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Academic writing

My academic CV is nothing if not eclectic, thanks in part to an insatiable curiosity about the entire world, and in part to a career that has been severely disrupted by major illness and four rounds of surgery. Finally, after fifteen years of pain, the problem has been solved. For the first time in my adult life, I am fully free to pursue a full-time career. 


I trained in English, and received a doctorate in cultural history from UCL. I also hold a degree in biology from the Open University, and currently work as a political ecologist in a social sciences department. As you might expect, my work is strongly interdisciplinary. I now work on the entanglement of the natural and human worlds, exploring:

  • the construction of natural entities as commodities.

  • the translation of more-than-human worlds into transactional credit systems, in particular the workings of Biodiversity Net Gain within the British planning system. I am particularly interested in the implications of this new policy for communities who are opposed to development.

  • the interactions between the movements of global capital and local ecologies, across scales, and their implications for social justice.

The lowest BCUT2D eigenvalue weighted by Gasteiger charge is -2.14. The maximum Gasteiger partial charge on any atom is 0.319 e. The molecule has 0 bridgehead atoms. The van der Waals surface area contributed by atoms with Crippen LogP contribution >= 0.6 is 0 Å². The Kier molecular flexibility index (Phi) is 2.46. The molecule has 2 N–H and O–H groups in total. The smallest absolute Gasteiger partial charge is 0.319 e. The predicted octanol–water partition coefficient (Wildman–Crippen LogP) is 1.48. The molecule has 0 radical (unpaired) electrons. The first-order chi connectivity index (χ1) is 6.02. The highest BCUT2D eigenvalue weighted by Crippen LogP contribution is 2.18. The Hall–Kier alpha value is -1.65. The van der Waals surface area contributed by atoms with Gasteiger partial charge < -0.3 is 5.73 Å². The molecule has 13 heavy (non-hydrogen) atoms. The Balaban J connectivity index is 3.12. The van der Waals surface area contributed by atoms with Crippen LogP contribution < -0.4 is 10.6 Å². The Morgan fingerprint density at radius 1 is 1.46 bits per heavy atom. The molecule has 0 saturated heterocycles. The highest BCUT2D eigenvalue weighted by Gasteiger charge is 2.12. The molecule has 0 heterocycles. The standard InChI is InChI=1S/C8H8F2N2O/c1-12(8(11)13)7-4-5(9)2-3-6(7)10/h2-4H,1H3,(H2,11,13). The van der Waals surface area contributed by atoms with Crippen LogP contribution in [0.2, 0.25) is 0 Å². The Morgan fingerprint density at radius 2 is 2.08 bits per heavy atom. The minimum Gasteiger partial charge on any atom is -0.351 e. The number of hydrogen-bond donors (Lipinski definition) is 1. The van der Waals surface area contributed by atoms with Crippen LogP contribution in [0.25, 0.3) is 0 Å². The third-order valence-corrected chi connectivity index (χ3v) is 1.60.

In terms of theoretical approach, I am interested in:

  • Disavowal, meaning the multiple ways in which we protect certain kinds of belief or knowledge that we know to be problematic from investigation

  • Cynicism, both in the ancient sense of a truth-telling discourse that challenges forms of disavowal, and the modern sense of a world-weary attitude that disables radical challenges to the status quo.

I am committed to a decolonial writing practice that is sensitive to questions of gender, class, race, sexuality. As someone who has recently recovered from major surgery, I am strongly interested in questions of embodiment and physical ability. 


I am also book reviews editor for the journal Gender, Place, and Culture.

Recent papers

Work for practitioners and the public

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